We are pleased to announce that we have also started to give Google Account holders who don’t already have YouTube channels access to certain YouTube features on YouTube.com and in the YouTube API. We call these unlinked Google Accounts since they haven’t already been linked to a YouTube channel. For example, a user with a Gmail account or an Android device is certain to have a Google Account but may not have already linked that account to a YouTube channel.

What this means for your application is that with a few relatively simple changes, you should be able to allow authenticated access for users who have unlinked Google Accounts. Thus, those users will be able to log in to YouTube without having to create a YouTube username.

In a moment, we’ll dive into the details of how to use the API with unlinked Google Accounts and also offer a few user experience recommendations for your YouTube API application. First, though, a quick note about the new minor YouTube API revision that we’re introducing.

Say “Hello!” to YouTube API v2.1

When designing this feature, we decided to take a conservative approach toward backward compatibility. The set of write operations supported for Google Accounts is currently a subset of API operations available to YouTube account holders. Rather than expose existing applications to accounts with potentially restricted functionality, we’re explicitly requiring that an application prepared to handle unlinked Google Accounts tells us so by using the API version 2.1, a new, minor version of the API. Our documentation explains that you can specify an API version by appending v=2.1 to the API request URI or by using the GData-Version: 2.1 request header.

HTTP response codes for authenticated operations

API v2.0 supports all authenticated operations for users with YouTube accounts, which could also be called linked Google Accounts, but doesn’t support any authenticated operations for unlinked Google Accounts. If the authentication token for a v2.0 API request identifies an unlinked Google Account, the API will return a 401 NoLinkedYouTubeAccount error.

In API v2.1, however, a number of operations that require authentication are supported for users with unlinked Google Accounts, and the API will return a 200 response code for those operations. For operations that aren’t supported for unlinked Google Accounts in v2.1, the API will return an HTTP 403 Forbidden error with a youtube_signup_required error code.

The table below shows how API v2.1 changes response codes when different types of users try to execute operations that require authentication:

API v2 API v2.1
YouTube Account 200 OK 200 OK
Unlinked Google Account 401 NoLinkedYouTubeAccount 200 OK or 403 Forbidden youtube_signup_required

Handling the youtube_signup_required error

We do not recommend that you try to modify your application to provide a different experience for users with YouTube accounts than for unlinked Google Accounts. That approach would require you to constantly update your application as YouTube expands the list of features that we support for unlinked Google Accounts.

Instead, we recommend that you prepare your application to gracefully handle the youtube_signup_required error, preferably by presenting an option for the user to link to https://www.youtube.com/create_channel. If you are building a mobile application, you can bypass a redirect by using https://m.youtube.com/create_channel instead. The API documentation lists the operations that are and are not currently supported for unlinked Google Account holders.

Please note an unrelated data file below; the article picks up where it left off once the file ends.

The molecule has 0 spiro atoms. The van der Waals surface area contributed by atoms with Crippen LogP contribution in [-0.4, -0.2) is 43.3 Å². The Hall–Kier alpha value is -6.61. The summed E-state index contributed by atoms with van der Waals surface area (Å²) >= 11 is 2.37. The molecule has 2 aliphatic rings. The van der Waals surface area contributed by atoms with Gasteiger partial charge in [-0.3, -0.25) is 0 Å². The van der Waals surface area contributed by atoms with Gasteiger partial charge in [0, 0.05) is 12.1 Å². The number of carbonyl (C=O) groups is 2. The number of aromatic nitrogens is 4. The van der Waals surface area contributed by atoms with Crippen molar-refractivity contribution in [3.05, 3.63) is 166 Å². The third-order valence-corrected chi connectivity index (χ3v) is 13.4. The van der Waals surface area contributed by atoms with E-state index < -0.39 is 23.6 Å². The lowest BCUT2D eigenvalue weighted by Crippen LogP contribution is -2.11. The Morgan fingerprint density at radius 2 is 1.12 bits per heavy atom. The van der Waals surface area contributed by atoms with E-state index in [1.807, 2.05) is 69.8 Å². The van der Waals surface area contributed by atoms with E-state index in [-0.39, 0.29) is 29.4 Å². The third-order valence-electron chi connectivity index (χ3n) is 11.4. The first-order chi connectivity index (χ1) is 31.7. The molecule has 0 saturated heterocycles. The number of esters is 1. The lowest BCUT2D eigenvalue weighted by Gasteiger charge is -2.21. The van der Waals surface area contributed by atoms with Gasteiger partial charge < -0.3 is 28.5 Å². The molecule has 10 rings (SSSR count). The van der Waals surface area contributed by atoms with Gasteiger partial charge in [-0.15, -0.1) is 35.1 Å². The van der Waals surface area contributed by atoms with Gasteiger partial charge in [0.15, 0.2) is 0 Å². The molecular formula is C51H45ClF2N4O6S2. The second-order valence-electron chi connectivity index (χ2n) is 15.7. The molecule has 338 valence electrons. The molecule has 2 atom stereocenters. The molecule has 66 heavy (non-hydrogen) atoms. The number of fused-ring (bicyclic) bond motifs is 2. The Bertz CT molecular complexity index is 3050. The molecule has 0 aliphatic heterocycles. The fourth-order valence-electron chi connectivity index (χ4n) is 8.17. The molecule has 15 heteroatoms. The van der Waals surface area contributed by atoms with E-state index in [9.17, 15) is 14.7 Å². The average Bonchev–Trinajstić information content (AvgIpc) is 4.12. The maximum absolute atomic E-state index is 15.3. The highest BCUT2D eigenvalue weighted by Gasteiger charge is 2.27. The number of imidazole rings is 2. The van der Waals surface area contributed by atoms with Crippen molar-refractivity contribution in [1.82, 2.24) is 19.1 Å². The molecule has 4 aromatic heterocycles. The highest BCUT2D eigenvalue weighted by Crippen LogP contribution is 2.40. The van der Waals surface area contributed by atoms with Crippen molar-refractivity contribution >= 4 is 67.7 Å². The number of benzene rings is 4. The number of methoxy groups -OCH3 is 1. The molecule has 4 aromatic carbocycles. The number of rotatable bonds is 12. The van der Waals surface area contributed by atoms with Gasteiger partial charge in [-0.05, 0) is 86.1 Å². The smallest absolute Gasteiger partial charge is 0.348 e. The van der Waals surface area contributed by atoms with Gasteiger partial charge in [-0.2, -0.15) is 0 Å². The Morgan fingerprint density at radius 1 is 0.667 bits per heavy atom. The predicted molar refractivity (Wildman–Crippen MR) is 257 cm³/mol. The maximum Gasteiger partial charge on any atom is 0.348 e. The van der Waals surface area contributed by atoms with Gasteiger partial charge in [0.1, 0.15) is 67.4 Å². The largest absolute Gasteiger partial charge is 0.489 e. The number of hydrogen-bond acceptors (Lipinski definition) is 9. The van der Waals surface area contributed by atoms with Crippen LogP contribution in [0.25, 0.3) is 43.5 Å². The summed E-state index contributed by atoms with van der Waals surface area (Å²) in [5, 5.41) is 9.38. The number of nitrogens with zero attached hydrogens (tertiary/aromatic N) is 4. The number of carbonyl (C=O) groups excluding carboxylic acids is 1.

The XML below shows a sample youtube_signup_required error:


<errors>
  <error>
    <domain>yt:service</domain>
    <code>youtube_signup_required</code>
  </error>
</errors>

User profiles for unlinked Google Account holders

A user profile entry for a user with an unlinked Google Account differs from a user profile entry for a user with a YouTube account in two ways:

  • § An entry for an unlinked Google Account holder contains a <yt:incomplete> tag. (This tag is not present if the user already has a YouTube channel.) It is useful if you chose to disregard our advice about the youtube_signup_required error and modify your application to provide a different user experience for users with unlinked Google Accounts.
  • § An entry for an unlinked Google Account holder contains only a few tags as those users can not customize their profile data without first creating a YouTube channel. The <entry> tag definition lists the different tags that may appear in a profile entry depending on whether the user has a YouTube account or an unlinked Google Account.

Displaying an email address for unlinked Google Account holders

In addition to handling the youtube_signup_required error, your application should also be prepared to display an email address for users with unlinked Google Accounts.

In Closing

If you have reached this point in the blog post, thanks for being a dedicated reader. We recognize that unlinked Google Accounts do introduce a certain level of complexity, but, at the same time, they can also open your application to a much larger audience of users who use Google services but haven’t created YouTube channels yet.

We also want to note that v2.1 does not deprecate v2.0 since it is a minor revision. Going forward, new features unrelated to unlinked Google Accounts will be added to both v2.0 and v2.1 but not to the (deprecated) v1.0 of the API.

Version 2.1 of the API is now available for testing on stage.gdata.youtube.com, and will be released to production in mid-October.

Cheers,

—Jarek Wilkiewicz, YouTube API Team

Tutorial : How to Get 3D Content on YouTube

September 11, 2011 · Leave a Comment
Filed under: Featured, YouTube 
Over the last few months, we’ve been steadily rolling out features for YouTube 3D. Early this year, we announced support for the LG Optimus 3D and NVIDIA 3D Vision, and this month we announced support for Samsung 3D TVs. And we’ll keep rolling out to more platforms to make it easier for everyone to get access to user-generated 3D content.
Many readers have been asking how to upload content. 3D uploads to YouTube will work across all supported devices, from red/blue glasses to the latest 3D televisions.